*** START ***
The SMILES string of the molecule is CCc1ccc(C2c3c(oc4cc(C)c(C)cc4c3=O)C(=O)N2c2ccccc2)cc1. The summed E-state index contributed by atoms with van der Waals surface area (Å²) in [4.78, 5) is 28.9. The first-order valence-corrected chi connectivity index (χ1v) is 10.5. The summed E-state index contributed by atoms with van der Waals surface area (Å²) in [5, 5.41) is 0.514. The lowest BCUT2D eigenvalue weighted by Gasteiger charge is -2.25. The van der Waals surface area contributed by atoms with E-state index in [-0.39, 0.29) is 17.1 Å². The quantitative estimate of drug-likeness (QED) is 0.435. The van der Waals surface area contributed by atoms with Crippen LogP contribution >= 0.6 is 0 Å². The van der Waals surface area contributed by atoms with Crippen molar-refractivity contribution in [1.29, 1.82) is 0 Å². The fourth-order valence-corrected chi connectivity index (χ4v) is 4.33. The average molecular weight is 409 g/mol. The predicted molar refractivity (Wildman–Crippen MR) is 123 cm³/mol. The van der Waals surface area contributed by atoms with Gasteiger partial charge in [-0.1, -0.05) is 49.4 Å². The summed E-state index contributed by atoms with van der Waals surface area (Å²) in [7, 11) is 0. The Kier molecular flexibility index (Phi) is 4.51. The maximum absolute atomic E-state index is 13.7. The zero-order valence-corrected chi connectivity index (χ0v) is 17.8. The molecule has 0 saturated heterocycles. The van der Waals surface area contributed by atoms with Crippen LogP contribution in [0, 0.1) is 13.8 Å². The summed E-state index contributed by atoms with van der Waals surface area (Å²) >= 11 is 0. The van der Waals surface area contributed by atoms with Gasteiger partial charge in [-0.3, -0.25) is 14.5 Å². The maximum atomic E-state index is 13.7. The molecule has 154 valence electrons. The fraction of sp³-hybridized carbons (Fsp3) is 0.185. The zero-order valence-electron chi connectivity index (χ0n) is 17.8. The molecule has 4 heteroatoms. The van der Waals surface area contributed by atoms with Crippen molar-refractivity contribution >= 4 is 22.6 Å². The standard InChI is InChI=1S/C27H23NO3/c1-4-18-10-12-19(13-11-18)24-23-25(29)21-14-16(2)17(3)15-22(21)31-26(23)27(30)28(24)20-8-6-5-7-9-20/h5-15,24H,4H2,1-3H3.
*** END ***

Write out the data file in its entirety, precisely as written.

The SMILES string of the molecule is CCc1ccc(C2c3c(oc4cc(C)c(C)cc4c3=O)C(=O)N2c2ccccc2)cc1. The summed E-state index contributed by atoms with van der Waals surface area (Å²) in [4.78, 5) is 28.9. The first-order valence-corrected chi connectivity index (χ1v) is 10.5. The summed E-state index contributed by atoms with van der Waals surface area (Å²) in [5, 5.41) is 0.514. The lowest BCUT2D eigenvalue weighted by Gasteiger charge is -2.25. The van der Waals surface area contributed by atoms with E-state index in [-0.39, 0.29) is 17.1 Å². The quantitative estimate of drug-likeness (QED) is 0.435. The van der Waals surface area contributed by atoms with Crippen LogP contribution >= 0.6 is 0 Å². The van der Waals surface area contributed by atoms with Crippen molar-refractivity contribution in [1.29, 1.82) is 0 Å². The fourth-order valence-corrected chi connectivity index (χ4v) is 4.33. The average molecular weight is 409 g/mol. The predicted molar refractivity (Wildman–Crippen MR) is 123 cm³/mol. The van der Waals surface area contributed by atoms with Gasteiger partial charge in [-0.1, -0.05) is 49.4 Å². The summed E-state index contributed by atoms with van der Waals surface area (Å²) in [7, 11) is 0. The Kier molecular flexibility index (Phi) is 4.51. The maximum absolute atomic E-state index is 13.7. The zero-order valence-corrected chi connectivity index (χ0v) is 17.8. The molecule has 0 saturated heterocycles. The van der Waals surface area contributed by atoms with Crippen LogP contribution in [0, 0.1) is 13.8 Å². The summed E-state index contributed by atoms with van der Waals surface area (Å²) >= 11 is 0. The van der Waals surface area contributed by atoms with Gasteiger partial charge in [-0.3, -0.25) is 14.5 Å². The maximum atomic E-state index is 13.7. The molecule has 154 valence electrons. The fraction of sp³-hybridized carbons (Fsp3) is 0.185. The zero-order valence-electron chi connectivity index (χ0n) is 17.8. The molecule has 4 heteroatoms. The van der Waals surface area contributed by atoms with Crippen molar-refractivity contribution >= 4 is 22.6 Å². The standard InChI is InChI=1S/C27H23NO3/c1-4-18-10-12-19(13-11-18)24-23-25(29)21-14-16(2)17(3)15-22(21)31-26(23)27(30)28(24)20-8-6-5-7-9-20/h5-15,24H,4H2,1-3H3.